March 1st, 2015
(written by lawrence krubner, however indented passages are often quotes). You can contact lawrence at: firstname.lastname@example.org
The pattern (or one might say the way it is implemented) has several issues:
It (seriously) violates SRP. In a typical implementation of the pattern you will have the following set of methods and properties in every class:
Getting the data from database.
Instantiating a new instance in memory for inserting it into the database.
Saving changes to the database.
Loading related entities.
Usually loads of methods (inherited from the base framework class) to deal with all the complexity involved with the above-mentioned methods.
Column related properties: there will be at least one property generated per column.
Also frameworks usually provide several overloads of each method to enable you to handle every possible scenario. And then of course there is the business logic that you put into this class.
No POCO. I have yet to see an implementation of the pattern with POCO support, and it just makes sense. Due to the complexity of the pattern there is a load of methods implemented by the framework which your class inherits from.
One to one mapping between table structure and entity that is for each column in the table there is one property on the entity (Most ORMs allow you to hide some columns on your entity).
Database is very nicely abstracted away which is a good thing; but this also means accessing a property could cause a database hit. In fact, due to the simplicity, a lot of developers tend to forget that they are working with a row in database. One typical mistake I have seen is applying some logic on the object in a foreach loop not knowing that each iteration hits the database.
In my experience unit testing Active Record entities is next to impossible. Active Record entities have a lot of infrastructure to make them interact with the database easily. You use a property on your entity and it wants to hit the database. This makes unit testing very hard (in my experience impractical); so you are left with one option that is integration testing.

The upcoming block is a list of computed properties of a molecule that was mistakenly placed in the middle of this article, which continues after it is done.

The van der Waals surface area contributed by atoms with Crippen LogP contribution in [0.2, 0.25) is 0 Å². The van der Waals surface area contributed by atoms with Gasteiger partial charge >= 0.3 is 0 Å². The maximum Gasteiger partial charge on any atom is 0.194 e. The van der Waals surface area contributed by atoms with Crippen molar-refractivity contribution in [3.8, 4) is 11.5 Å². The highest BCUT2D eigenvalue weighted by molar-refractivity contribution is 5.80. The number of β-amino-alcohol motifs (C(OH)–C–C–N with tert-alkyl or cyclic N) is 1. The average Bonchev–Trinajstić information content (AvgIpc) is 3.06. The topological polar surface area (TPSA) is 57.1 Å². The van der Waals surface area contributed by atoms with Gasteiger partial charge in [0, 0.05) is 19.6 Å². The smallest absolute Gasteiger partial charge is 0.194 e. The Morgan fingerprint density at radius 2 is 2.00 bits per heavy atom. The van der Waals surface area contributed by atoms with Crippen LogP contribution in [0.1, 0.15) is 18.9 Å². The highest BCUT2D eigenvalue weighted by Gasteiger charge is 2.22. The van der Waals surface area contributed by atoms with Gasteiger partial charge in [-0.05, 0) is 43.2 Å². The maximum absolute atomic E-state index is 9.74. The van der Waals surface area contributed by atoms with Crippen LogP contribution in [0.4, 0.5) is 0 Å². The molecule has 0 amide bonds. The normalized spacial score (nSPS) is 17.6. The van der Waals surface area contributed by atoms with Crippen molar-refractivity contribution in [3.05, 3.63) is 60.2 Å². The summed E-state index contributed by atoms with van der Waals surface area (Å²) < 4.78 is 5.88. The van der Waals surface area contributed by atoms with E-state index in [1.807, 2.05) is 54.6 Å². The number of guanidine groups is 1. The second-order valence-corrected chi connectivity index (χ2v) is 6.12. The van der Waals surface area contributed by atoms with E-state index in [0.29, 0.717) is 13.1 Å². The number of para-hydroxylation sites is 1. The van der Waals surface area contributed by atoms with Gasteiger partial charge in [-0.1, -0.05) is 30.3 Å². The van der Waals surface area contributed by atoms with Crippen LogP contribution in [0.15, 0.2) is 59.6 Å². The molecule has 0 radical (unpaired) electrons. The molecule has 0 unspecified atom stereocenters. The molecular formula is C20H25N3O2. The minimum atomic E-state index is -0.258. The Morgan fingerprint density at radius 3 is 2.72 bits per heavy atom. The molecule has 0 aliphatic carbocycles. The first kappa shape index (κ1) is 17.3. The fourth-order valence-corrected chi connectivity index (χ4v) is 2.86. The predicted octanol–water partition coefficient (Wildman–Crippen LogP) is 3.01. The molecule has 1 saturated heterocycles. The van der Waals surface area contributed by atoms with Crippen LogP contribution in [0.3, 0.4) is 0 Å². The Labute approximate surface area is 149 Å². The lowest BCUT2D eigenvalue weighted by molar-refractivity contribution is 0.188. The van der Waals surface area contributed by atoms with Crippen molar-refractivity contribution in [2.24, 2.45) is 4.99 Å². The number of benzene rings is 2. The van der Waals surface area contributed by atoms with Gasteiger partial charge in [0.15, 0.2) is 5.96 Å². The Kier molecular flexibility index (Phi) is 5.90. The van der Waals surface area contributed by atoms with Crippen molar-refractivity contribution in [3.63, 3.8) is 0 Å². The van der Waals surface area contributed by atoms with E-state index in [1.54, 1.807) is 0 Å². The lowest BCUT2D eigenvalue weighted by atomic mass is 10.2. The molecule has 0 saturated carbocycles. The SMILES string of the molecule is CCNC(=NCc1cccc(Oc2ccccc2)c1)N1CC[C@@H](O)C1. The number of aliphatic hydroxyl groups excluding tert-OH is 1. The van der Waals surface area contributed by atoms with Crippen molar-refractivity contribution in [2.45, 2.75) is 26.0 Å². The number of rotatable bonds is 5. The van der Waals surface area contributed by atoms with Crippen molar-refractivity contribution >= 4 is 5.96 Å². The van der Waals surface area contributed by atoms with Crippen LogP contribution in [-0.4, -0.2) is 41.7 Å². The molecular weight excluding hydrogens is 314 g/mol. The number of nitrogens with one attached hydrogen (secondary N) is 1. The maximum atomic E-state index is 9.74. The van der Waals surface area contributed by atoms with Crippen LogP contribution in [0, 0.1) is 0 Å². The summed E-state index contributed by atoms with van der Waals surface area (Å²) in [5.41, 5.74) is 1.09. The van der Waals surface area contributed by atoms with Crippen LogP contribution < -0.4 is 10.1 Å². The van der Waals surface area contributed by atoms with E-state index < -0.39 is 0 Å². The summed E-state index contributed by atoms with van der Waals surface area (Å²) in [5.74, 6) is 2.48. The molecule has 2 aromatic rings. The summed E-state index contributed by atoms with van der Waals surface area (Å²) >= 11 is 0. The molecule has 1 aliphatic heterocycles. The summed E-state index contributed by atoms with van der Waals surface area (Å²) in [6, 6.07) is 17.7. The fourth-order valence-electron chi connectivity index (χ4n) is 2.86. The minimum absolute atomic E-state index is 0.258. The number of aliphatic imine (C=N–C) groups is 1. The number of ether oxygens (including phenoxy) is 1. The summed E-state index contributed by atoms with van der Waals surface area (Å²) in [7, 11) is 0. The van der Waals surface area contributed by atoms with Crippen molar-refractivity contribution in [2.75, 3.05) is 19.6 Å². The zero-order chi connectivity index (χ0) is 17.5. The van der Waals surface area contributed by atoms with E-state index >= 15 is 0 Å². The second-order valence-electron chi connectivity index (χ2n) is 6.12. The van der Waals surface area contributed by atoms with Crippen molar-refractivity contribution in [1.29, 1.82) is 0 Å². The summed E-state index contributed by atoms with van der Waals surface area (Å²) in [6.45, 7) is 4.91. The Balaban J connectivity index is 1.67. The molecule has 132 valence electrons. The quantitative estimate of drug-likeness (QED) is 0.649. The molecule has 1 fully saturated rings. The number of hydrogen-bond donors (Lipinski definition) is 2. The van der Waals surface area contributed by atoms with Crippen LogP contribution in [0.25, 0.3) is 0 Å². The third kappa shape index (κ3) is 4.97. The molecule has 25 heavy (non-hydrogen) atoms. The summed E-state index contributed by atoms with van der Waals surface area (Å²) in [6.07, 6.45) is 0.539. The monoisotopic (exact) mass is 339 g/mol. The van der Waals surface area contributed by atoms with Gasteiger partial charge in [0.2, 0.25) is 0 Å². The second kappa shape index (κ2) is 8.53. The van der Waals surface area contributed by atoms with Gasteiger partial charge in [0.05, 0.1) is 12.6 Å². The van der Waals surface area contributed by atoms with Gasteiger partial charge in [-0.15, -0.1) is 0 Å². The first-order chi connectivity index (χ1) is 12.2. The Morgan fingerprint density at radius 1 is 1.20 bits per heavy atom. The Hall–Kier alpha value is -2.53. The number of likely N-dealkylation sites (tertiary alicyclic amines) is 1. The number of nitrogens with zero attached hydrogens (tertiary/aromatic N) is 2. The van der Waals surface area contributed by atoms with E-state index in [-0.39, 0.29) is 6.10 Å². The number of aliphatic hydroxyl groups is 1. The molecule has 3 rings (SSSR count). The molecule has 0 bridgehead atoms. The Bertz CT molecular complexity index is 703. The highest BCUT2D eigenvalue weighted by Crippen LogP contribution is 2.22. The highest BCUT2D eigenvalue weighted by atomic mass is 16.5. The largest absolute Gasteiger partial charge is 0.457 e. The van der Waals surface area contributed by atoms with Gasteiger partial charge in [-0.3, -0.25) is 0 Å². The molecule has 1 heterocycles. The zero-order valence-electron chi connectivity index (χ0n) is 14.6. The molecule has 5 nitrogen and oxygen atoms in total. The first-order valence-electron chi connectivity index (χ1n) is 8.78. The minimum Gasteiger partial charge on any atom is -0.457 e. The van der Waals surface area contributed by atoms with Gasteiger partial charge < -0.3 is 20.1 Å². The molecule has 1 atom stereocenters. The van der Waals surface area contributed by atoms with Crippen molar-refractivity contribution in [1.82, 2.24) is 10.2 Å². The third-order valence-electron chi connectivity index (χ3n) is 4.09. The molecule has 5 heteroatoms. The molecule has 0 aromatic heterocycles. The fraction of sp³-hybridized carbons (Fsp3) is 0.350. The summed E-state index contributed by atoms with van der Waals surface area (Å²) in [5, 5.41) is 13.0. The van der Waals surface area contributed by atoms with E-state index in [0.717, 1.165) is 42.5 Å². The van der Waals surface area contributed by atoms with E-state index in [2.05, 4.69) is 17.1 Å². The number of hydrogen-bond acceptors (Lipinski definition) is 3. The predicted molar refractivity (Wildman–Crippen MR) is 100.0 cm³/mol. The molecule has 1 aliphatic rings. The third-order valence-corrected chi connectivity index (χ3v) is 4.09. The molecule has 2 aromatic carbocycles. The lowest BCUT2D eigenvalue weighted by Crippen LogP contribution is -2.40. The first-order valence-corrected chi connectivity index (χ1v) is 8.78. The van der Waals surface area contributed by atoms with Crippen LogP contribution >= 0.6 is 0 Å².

Active Record gone crazy
As mentioned above in most cases your application is not that simple so this pattern quickly becomes an anti-pattern:
You start with a big application, you have limited time, and there it is the framework in the shelf that could help you deliver “value” very quickly. So you think: “yeah, this is a simple forms over data. Let’s just generate some entities from the schema and bind them to the UI”. Two months later, you have a lot of UI elements bound to your active record entities, inevitably you have implemented lots of validation rules in them plus binding and UI related logic. In fact your entity kind of has to know how it is being displayed on the UI as it has UI related validation logic/messages with binding attributes all over it. You just managed to merge all the architectural layers into one class and your project will turn into a BBOM quickly. It is also no longer the class that you have generated once and no longer touch. In fact everything – including UI, business and validation logic – is in that class and most of your changes end up in that class one way or another.